Tube Turner—If you’re turning small tubes of fabric for straps, a tube turner is going to save you a LOT of time. And frustration. You can also use a straw and a stick to achieve the same thing, but definitely look into one of these.
Bodkin—A bodkin is faster and easier than trying to use a safety pin to thread elastic or drawstrings through casings. It holds the end of the elastic securely, is easy to hold, and slides through easily.
Jean-a-ma-jig—(also called a hump jumper). Anytime you’re going through thick fabric layers, this little tool will help you from getting stuck. Commonly used for constructing jeans, it’s also great for bags and other places where you’ve got several seams coming together that are thicker than the rest.
Simflex Gauge—I’ve already talked about this awesome tool above, so I’ll just say that it’s great for buttons, but also for anywhere you need even spacing like pleats, tucks, gathers, and smocking.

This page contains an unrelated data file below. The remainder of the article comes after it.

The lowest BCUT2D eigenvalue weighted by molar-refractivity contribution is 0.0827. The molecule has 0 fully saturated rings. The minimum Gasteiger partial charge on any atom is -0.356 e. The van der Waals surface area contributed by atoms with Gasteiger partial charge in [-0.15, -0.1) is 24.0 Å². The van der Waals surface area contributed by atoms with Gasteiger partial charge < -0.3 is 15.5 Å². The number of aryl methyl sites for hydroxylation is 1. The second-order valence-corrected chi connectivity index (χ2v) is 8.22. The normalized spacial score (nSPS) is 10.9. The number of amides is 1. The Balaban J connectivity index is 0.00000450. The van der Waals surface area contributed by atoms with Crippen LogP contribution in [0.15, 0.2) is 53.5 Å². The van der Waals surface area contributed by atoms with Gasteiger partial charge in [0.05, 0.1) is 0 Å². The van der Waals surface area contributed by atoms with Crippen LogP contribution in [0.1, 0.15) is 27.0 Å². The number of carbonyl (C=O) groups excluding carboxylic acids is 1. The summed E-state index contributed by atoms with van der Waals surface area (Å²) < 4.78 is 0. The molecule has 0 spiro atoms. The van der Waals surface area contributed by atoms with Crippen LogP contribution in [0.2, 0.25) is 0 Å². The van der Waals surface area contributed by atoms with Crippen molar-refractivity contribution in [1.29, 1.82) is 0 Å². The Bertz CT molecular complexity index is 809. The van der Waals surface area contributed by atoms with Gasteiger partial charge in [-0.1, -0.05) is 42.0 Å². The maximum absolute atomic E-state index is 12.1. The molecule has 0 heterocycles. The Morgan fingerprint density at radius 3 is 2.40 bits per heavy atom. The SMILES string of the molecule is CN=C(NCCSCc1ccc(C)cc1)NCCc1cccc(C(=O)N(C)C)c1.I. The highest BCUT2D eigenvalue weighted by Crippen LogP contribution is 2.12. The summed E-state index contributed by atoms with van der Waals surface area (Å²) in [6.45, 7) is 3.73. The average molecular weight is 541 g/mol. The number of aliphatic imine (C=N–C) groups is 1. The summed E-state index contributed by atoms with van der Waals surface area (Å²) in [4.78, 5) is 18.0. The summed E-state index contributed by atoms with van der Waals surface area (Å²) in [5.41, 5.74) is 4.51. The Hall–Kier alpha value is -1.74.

Buttonhole Cutter—Line up your finished buttonhole the cutter will easily and cleanly open them up without the risk of ripping beyond the edges of your buttonhole. Your buttonholes will look really sharp and professional. It also comes with a circular punch for eyelets.
Tailor’s ham—Use this for pressing rounded seams like sleeve caps, darts, and curved hems. You’ll get your darts and edges pressed in a natural shape and without distorting them.
Point Presser and pounding block (clapper)—Use the pointed top to get small, detail seams pressed flat like on collars, cuffs, and other tight areas. And the bottom part is awesome for getting thick seams super flat—press the seam with your iron, then hold the block over the seam to hold the heat in without scorching the fabric.